A fight broke out.
Dad and I started pushing each other in the chest, and then he took me by the elbow and shirt and applied a tia-toshi judo throw, pulling me over an outstretched leg and slamming me against the slate-plated street. He’s a third degree black belt and still very limber, quick and capable despite being 68 years old. A staunch pacifist who even has reservations about theoretical violence, Chip, also 68, leaned over and tried to help me up, and Dad applied hiza garuma, placing the bridge of his foot against Chip’s outer knee and wheeling him head over heels into a stack of books covered in cellophane. His hair and beard swallowed his face like a wet mop. Panting, I crawled over to Chip to see if he was ok, and my father chided me, intoning, “Your sentiment will be your destruction.” I told him that was a line from The Shield and that he killed Samuel R. Delany, one of the greatest African-American science fiction authors of all time, despite his personality, which we could and should excuse him for. In fact Chip was a “very good guy,” I admitted, and it was my father’s son, D. Harlan Wilson, who was The Asshole. Dad agreed. Then the Sûreté Nationale pulled up and threw us all in a paddywagon (Chip was alive), or tried to; Dad deflected and flipped and swatted arresting officers out of the way like winter coats thrown at him by low-ranking children of the corn, and then he leapt behind the wheel of the paddywagon and drove us across the Pont au Double bridge to Notre Dame and then backtracked across the bridge and we tore down the Quai de Montebello, the Quai Saint Michael, etc., and in the end we were drinking table wine and eating baguettes in a café overlooking the Parc de Monceau, feeling refreshed. It had stopped raining and the waiter gave us towels to dry off. Everybody was happy, an ephemeral emotion, but we talked and laughed and drew out the emotion as long as we could before shaking hands and going our separate ways.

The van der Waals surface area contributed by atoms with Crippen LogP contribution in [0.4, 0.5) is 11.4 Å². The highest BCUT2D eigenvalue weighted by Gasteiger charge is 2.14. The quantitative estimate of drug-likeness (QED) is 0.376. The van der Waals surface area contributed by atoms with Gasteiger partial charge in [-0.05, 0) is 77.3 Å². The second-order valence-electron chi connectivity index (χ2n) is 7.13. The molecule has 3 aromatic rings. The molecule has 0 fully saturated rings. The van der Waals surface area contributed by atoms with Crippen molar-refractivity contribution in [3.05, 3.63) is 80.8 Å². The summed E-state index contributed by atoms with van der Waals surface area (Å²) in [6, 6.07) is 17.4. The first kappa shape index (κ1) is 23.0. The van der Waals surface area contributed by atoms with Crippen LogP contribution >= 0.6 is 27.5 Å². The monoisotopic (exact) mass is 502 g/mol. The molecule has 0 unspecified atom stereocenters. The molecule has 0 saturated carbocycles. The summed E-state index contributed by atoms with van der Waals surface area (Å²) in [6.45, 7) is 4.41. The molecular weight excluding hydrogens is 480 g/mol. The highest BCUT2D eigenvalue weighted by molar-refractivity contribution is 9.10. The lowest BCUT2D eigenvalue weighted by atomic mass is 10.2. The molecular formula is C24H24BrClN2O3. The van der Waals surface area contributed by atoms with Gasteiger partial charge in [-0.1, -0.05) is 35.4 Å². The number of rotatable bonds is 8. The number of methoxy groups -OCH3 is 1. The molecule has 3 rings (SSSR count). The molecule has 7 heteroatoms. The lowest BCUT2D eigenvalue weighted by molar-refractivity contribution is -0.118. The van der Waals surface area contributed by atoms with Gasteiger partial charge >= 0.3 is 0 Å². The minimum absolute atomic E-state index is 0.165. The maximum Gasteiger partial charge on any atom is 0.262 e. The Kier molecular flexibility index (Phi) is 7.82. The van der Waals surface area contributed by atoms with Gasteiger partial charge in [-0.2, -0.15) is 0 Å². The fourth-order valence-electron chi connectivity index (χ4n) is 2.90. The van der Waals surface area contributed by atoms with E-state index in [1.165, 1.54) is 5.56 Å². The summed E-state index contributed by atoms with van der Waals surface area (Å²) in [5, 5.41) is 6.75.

To kill a fly, one must be alert and patient. Prerequisite: steady hands. Wait for the fly to land on a flat surface. Open the hands into flat shapes and hold them outwards, as if carrying a large porcelain cistern. Approach the fly. Gaze upon the fly and do not look away. When looming above the fly like a mountain god, take a deep, silent breath and bring the hands together into a fierce clap approximately two inches above the fly. For a fly, there is nowhere to go but up. Flies are faster than hands, and accomplishing a clap in a spatial matrix where, before the fly moves, the fly does not exist, will compensate for this crisis of velocity. The fly should be dead at this point. Deposit the corpse in a garbage can and apply antibacterial gel to hands, or move on to another fly and return to the beginning of this process essay.